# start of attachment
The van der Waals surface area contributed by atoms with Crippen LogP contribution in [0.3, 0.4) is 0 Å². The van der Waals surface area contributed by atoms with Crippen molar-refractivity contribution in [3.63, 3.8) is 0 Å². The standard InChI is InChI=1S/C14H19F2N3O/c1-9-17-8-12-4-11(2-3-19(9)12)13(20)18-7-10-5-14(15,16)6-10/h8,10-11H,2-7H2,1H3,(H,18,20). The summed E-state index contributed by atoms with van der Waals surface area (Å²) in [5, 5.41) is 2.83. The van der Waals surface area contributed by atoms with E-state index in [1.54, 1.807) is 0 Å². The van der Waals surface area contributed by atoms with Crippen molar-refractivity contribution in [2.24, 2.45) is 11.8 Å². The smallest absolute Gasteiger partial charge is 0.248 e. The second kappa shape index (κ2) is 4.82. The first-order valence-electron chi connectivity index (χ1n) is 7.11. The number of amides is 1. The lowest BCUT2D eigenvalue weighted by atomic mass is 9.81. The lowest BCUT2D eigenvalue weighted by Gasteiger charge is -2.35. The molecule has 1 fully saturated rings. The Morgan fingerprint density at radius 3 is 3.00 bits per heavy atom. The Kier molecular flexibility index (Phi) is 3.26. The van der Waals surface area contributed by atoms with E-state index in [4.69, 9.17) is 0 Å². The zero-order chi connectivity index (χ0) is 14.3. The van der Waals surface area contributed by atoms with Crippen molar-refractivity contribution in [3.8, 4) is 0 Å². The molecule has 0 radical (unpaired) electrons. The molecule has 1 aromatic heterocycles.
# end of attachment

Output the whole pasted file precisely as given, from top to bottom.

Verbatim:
The van der Waals surface area contributed by atoms with Crippen LogP contribution in [0.3, 0.4) is 0 Å². The van der Waals surface area contributed by atoms with Crippen molar-refractivity contribution in [3.63, 3.8) is 0 Å². The standard InChI is InChI=1S/C14H19F2N3O/c1-9-17-8-12-4-11(2-3-19(9)12)13(20)18-7-10-5-14(15,16)6-10/h8,10-11H,2-7H2,1H3,(H,18,20). The summed E-state index contributed by atoms with van der Waals surface area (Å²) in [5, 5.41) is 2.83. The van der Waals surface area contributed by atoms with E-state index in [1.54, 1.807) is 0 Å². The van der Waals surface area contributed by atoms with Crippen molar-refractivity contribution in [2.24, 2.45) is 11.8 Å². The smallest absolute Gasteiger partial charge is 0.248 e. The second kappa shape index (κ2) is 4.82. The first-order valence-electron chi connectivity index (χ1n) is 7.11. The number of amides is 1. The lowest BCUT2D eigenvalue weighted by atomic mass is 9.81. The lowest BCUT2D eigenvalue weighted by Gasteiger charge is -2.35. The molecule has 1 fully saturated rings. The Morgan fingerprint density at radius 3 is 3.00 bits per heavy atom. The Kier molecular flexibility index (Phi) is 3.26. The van der Waals surface area contributed by atoms with E-state index in [4.69, 9.17) is 0 Å². The zero-order chi connectivity index (χ0) is 14.3. The van der Waals surface area contributed by atoms with Crippen molar-refractivity contribution in [3.8, 4) is 0 Å². The molecule has 0 radical (unpaired) electrons. The molecule has 1 aromatic heterocycles.